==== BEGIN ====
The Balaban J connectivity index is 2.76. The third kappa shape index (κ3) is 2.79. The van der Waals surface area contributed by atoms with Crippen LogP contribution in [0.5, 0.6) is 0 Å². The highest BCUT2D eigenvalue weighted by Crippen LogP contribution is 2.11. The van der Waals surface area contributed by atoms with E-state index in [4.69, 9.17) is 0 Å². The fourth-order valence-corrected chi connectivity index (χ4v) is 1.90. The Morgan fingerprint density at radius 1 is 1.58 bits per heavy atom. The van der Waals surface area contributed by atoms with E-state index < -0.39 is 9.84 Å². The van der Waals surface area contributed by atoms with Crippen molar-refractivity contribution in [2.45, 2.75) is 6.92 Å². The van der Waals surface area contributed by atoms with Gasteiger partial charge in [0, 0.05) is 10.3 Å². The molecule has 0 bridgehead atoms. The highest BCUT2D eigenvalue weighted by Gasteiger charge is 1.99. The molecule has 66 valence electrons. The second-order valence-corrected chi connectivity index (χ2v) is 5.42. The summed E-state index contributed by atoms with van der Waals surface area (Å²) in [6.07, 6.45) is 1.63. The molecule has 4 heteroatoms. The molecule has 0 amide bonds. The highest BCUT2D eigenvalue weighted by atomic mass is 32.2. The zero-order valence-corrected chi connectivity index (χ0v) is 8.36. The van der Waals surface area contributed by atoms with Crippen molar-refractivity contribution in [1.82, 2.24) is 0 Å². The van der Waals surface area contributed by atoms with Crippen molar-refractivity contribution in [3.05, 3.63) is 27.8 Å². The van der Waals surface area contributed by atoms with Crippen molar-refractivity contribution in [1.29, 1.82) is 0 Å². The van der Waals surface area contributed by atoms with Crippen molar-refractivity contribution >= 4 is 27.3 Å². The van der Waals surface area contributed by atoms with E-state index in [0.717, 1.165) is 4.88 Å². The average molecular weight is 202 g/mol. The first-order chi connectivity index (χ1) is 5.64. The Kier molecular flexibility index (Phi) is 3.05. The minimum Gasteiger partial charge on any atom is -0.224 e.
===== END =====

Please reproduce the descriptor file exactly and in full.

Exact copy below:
The Balaban J connectivity index is 2.76. The third kappa shape index (κ3) is 2.79. The van der Waals surface area contributed by atoms with Crippen LogP contribution in [0.5, 0.6) is 0 Å². The highest BCUT2D eigenvalue weighted by Crippen LogP contribution is 2.11. The van der Waals surface area contributed by atoms with E-state index in [4.69, 9.17) is 0 Å². The fourth-order valence-corrected chi connectivity index (χ4v) is 1.90. The Morgan fingerprint density at radius 1 is 1.58 bits per heavy atom. The van der Waals surface area contributed by atoms with E-state index < -0.39 is 9.84 Å². The van der Waals surface area contributed by atoms with Crippen molar-refractivity contribution in [2.45, 2.75) is 6.92 Å². The van der Waals surface area contributed by atoms with Gasteiger partial charge in [0, 0.05) is 10.3 Å². The molecule has 0 bridgehead atoms. The highest BCUT2D eigenvalue weighted by Gasteiger charge is 1.99. The molecule has 66 valence electrons. The second-order valence-corrected chi connectivity index (χ2v) is 5.42. The summed E-state index contributed by atoms with van der Waals surface area (Å²) in [6.07, 6.45) is 1.63. The molecule has 4 heteroatoms. The molecule has 0 amide bonds. The highest BCUT2D eigenvalue weighted by atomic mass is 32.2. The zero-order valence-corrected chi connectivity index (χ0v) is 8.36. The van der Waals surface area contributed by atoms with Crippen molar-refractivity contribution in [1.82, 2.24) is 0 Å². The van der Waals surface area contributed by atoms with Crippen molar-refractivity contribution in [3.05, 3.63) is 27.8 Å². The van der Waals surface area contributed by atoms with Crippen molar-refractivity contribution in [1.29, 1.82) is 0 Å². The van der Waals surface area contributed by atoms with Crippen molar-refractivity contribution >= 4 is 27.3 Å². The van der Waals surface area contributed by atoms with E-state index in [0.717, 1.165) is 4.88 Å². The average molecular weight is 202 g/mol. The first-order chi connectivity index (χ1) is 5.64. The Kier molecular flexibility index (Phi) is 3.05. The minimum Gasteiger partial charge on any atom is -0.224 e.